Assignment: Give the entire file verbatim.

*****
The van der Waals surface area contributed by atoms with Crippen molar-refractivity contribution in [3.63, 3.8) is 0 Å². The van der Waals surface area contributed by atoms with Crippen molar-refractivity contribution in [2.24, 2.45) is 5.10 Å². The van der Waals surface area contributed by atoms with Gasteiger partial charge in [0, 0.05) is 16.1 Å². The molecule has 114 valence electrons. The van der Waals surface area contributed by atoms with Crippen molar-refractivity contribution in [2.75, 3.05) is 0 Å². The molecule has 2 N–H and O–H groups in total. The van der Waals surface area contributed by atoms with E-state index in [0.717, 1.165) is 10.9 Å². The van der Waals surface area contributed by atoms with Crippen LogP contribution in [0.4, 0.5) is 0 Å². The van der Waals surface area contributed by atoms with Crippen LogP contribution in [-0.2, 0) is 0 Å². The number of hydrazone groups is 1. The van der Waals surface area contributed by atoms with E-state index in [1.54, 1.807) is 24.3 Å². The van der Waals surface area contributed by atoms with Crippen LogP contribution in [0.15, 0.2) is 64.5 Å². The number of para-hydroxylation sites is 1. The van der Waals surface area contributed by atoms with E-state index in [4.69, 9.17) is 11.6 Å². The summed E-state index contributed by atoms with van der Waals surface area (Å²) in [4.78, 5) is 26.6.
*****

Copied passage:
The van der Waals surface area contributed by atoms with Crippen molar-refractivity contribution in [3.63, 3.8) is 0 Å². The van der Waals surface area contributed by atoms with Crippen molar-refractivity contribution in [2.24, 2.45) is 5.10 Å². The van der Waals surface area contributed by atoms with Gasteiger partial charge in [0, 0.05) is 16.1 Å². The molecule has 114 valence electrons. The van der Waals surface area contributed by atoms with Crippen molar-refractivity contribution in [2.75, 3.05) is 0 Å². The molecule has 2 N–H and O–H groups in total. The van der Waals surface area contributed by atoms with E-state index in [0.717, 1.165) is 10.9 Å². The van der Waals surface area contributed by atoms with Crippen LogP contribution in [0.4, 0.5) is 0 Å². The van der Waals surface area contributed by atoms with Crippen LogP contribution in [-0.2, 0) is 0 Å². The number of hydrazone groups is 1. The van der Waals surface area contributed by atoms with E-state index in [1.54, 1.807) is 24.3 Å². The van der Waals surface area contributed by atoms with Crippen LogP contribution in [0.15, 0.2) is 64.5 Å². The number of para-hydroxylation sites is 1. The van der Waals surface area contributed by atoms with E-state index in [4.69, 9.17) is 11.6 Å². The summed E-state index contributed by atoms with van der Waals surface area (Å²) in [4.78, 5) is 26.6.